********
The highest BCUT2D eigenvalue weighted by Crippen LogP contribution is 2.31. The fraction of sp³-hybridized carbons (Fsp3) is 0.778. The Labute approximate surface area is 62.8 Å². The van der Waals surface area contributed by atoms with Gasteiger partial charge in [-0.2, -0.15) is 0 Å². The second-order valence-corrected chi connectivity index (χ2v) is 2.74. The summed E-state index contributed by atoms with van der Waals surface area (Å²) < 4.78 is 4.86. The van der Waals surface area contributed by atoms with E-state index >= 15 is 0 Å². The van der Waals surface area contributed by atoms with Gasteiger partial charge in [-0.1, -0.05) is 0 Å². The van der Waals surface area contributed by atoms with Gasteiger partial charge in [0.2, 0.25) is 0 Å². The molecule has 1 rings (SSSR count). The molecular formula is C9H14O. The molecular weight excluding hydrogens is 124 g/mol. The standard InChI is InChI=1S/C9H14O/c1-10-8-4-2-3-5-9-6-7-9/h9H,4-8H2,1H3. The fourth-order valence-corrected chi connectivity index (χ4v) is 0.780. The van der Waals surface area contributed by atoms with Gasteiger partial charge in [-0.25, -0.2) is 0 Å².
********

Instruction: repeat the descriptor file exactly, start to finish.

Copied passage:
The highest BCUT2D eigenvalue weighted by Crippen LogP contribution is 2.31. The fraction of sp³-hybridized carbons (Fsp3) is 0.778. The Labute approximate surface area is 62.8 Å². The van der Waals surface area contributed by atoms with Gasteiger partial charge in [-0.2, -0.15) is 0 Å². The second-order valence-corrected chi connectivity index (χ2v) is 2.74. The summed E-state index contributed by atoms with van der Waals surface area (Å²) < 4.78 is 4.86. The van der Waals surface area contributed by atoms with E-state index >= 15 is 0 Å². The van der Waals surface area contributed by atoms with Gasteiger partial charge in [-0.1, -0.05) is 0 Å². The van der Waals surface area contributed by atoms with Gasteiger partial charge in [0.2, 0.25) is 0 Å². The molecule has 1 rings (SSSR count). The molecular formula is C9H14O. The molecular weight excluding hydrogens is 124 g/mol. The standard InChI is InChI=1S/C9H14O/c1-10-8-4-2-3-5-9-6-7-9/h9H,4-8H2,1H3. The fourth-order valence-corrected chi connectivity index (χ4v) is 0.780. The van der Waals surface area contributed by atoms with Gasteiger partial charge in [-0.25, -0.2) is 0 Å².